Have We Gone Mindfulness Mad?

Photographed by Alexandra Gavillet.
It’s 8am and already I should have spent 10 minutes meditating via my wellness app, mindfully brushed my teeth and mindfully eaten my porridge, savouring every single bite. Yep, it’s 2017 and if you’re not doing things ‘mindfully’ then who even are you? We’re a nation that’s well and truly obsessed.
For me, the straw that broke the camel's back was opening my inbox to find details of the first ever ‘mindful drinking festival’. It seems we’re running out of things that can be enjoyed without also being mindful and, frankly, I’m sick of it.
A flick through any magazine might suggest otherwise but mindfulness is actually nothing new. Buddhists have been on the bandwagon since, oh, about the fifth century but, perhaps because the idea of sitting in the lotus position for hours on end doesn't exactly appeal to modern sensibilities, the concept has been repackaged.
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Mindfulness in its latest iteration is completely secular and simply focuses on the idea of ‘being’ in the present moment and allowing the mind to be still, which is often attempted through a series of breathing or visualisation exercises. Unlike meditation, which takes years to learn, mindfulness can be ‘taught’ in as little as 10 minutes. Even better, it can be easily slotted into your day, whether you're in bed, on a crowded Tube or in an office toilet cubicle. When it comes to improving mental health, its benefits are undisputed. Numerous scientific studies have verified its validity, it's recommended by the NHS for anxiety and depression, and corporate companies up and down the country now offer mindfulness practice as a staff perk.
However, what began as a simple tool for coping with the stresses of modern life has become a billion-dollar industry. A quick peruse of Amazon brings up 26,026 books on the subject, there are over 1,000 mobile apps that serve up a helping of zen (the most popular, Headspace, is now worth $250 million, according to Forbes), and it doesn’t stop there – there’s mindful journaling, mindful colouring books, mindful tea, mindful candles, mindful brunching (really) and more. So how did we get here?
When I speak to psychologist Fiona Markham, she tells me she thinks that because of our constant 24-hour digital world, we are now desperate to find any way to quieten our minds. “With the internet and smartphones we are so distracted all the time, we are constantly being taken out of the moment by this addiction to the digital world. Now we are conscious of this more and more, people will do anything to escape from it,” she explains.
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No longer recognisable as the practice that began in the mountains of India, mindfulness has become a marketer's dream and another cog in the giant wheel of our ever-expanding wellness industry. Much like hygge – the art of cosiness – it started with good intentions. I'm all up for snuggling up on the sofa to get through winter but not when it involves a £155 sheepskin cushion and a 12-step recipe for cinnamon buns. The same applies with mindfulness – thanks to its modern millennial-approved makeover, it has become both diluted and elitist. It’s all well and good taking a few moments to focus your mind; far less appealing is shelling out hundreds of pounds on a mindfulness course, or being locked into a direct debit for an app which guilt-trips you daily via passive-aggressive notifications reminding you that you haven’t been mindful.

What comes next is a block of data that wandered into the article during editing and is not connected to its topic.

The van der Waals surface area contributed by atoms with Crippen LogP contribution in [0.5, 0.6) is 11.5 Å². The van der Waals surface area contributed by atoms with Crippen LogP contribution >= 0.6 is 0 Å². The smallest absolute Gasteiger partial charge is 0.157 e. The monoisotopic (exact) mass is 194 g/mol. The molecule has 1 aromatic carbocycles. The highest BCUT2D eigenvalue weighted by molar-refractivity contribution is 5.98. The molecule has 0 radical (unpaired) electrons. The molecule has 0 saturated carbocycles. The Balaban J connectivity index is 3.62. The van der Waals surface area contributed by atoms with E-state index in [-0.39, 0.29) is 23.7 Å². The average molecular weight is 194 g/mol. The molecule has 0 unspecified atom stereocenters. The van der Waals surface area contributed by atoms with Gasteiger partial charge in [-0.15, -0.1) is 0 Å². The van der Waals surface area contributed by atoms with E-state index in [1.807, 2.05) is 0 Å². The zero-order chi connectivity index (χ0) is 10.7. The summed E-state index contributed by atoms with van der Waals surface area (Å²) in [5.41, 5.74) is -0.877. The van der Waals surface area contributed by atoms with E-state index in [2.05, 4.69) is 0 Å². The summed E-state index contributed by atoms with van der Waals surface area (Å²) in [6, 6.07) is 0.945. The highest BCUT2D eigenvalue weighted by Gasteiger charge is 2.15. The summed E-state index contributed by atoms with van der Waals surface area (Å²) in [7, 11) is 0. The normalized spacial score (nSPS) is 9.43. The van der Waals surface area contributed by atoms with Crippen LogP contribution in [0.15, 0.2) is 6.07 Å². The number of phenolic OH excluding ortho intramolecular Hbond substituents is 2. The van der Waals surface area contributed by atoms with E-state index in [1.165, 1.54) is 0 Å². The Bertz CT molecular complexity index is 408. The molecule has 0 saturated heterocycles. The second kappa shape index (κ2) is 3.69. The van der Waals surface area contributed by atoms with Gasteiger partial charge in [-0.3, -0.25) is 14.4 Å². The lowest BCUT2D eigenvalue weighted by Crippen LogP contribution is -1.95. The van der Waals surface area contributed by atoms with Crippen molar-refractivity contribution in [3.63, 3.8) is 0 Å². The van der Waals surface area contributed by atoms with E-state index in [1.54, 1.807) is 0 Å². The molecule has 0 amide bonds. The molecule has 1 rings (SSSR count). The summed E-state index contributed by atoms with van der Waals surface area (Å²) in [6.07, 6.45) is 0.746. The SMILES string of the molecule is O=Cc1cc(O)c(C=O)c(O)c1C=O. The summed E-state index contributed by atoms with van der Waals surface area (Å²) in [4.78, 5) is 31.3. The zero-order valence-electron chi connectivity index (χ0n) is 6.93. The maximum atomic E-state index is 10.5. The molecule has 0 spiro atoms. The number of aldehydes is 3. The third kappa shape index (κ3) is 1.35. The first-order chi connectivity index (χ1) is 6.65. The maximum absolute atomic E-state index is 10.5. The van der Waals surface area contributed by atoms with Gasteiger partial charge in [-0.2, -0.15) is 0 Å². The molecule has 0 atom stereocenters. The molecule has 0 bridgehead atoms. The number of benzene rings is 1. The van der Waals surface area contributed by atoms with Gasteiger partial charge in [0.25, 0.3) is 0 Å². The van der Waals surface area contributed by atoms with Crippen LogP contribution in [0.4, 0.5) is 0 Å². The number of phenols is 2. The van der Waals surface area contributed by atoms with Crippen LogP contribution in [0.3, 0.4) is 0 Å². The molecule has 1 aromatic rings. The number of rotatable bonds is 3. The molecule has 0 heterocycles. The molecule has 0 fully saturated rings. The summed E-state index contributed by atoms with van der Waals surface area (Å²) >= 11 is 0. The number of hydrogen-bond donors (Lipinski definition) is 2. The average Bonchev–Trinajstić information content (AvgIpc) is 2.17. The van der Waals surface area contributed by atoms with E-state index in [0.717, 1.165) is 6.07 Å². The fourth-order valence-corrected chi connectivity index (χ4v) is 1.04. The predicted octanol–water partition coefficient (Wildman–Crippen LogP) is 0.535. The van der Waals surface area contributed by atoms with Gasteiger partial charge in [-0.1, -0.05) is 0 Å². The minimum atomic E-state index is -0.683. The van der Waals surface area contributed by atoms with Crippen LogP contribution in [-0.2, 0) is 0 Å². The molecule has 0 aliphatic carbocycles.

And it’s not as if our lives aren’t already full enough. Not only do we have to have a career, keep our relationships intact, work out regularly, eat healthily, listen to podcasts, finish that dreaded colouring book and watch 58 new shows on Netflix – we now have to ensure we are mindful in the process. It’s exhausting. And more worryingly, it’s an added pressure that many of us just don’t need. “Stress can often be a result of a tendency towards perfectionism and a fear of failure. If we start to use our ability to be mindful throughout the day as another way of gauging our success as a human, we could be setting ourselves up for more criticism and self-loathing,” psychologist Dr. Kate Potter explains.
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Part of the problem lies in the fact we are sold the idea that taking part in these mindful activities – whether that’s an app, class or product – will instantly improve our lives when, in reality, there is no fast track to optimum wellbeing. “Mindfulness is described as the one solution to solve all your problems and become more balanced. And we are always looking for quick fixes. But there aren’t any quick fixes, be it mindfulness or something else,” explains David Brudö, founder of wellness app, Remente. Likewise, as we have learnt with 'clean eating', committing to anything on an obsessive level is not positive, and placing such emphasis on one thing as the ultimate panacea is never healthy.
The biggest irony of all is that we often feel the benefits of being mindful without specifically partaking in a practice or product labelled as such. Overthinking it, or obsessively trying to make activities mindful, is often where the joy and relaxation can be lost. “Constantly focusing on the smallest things, like getting dressed or showering and digesting your reactions to your surroundings all the time can leave you feeling tired, overwhelmed and even stressed, which is contrary to the whole principle of mindfulness,” Brudö tells me.
In fact, you’re probably already behaving mindfully and reaping the benefits without even realising it. Whether that’s going for a run, phone-free dinners with friends, having a bath, dancing all night or cooking dinner, mindfulness needn’t be the complicated (or expensive) thing that the hype makes out.
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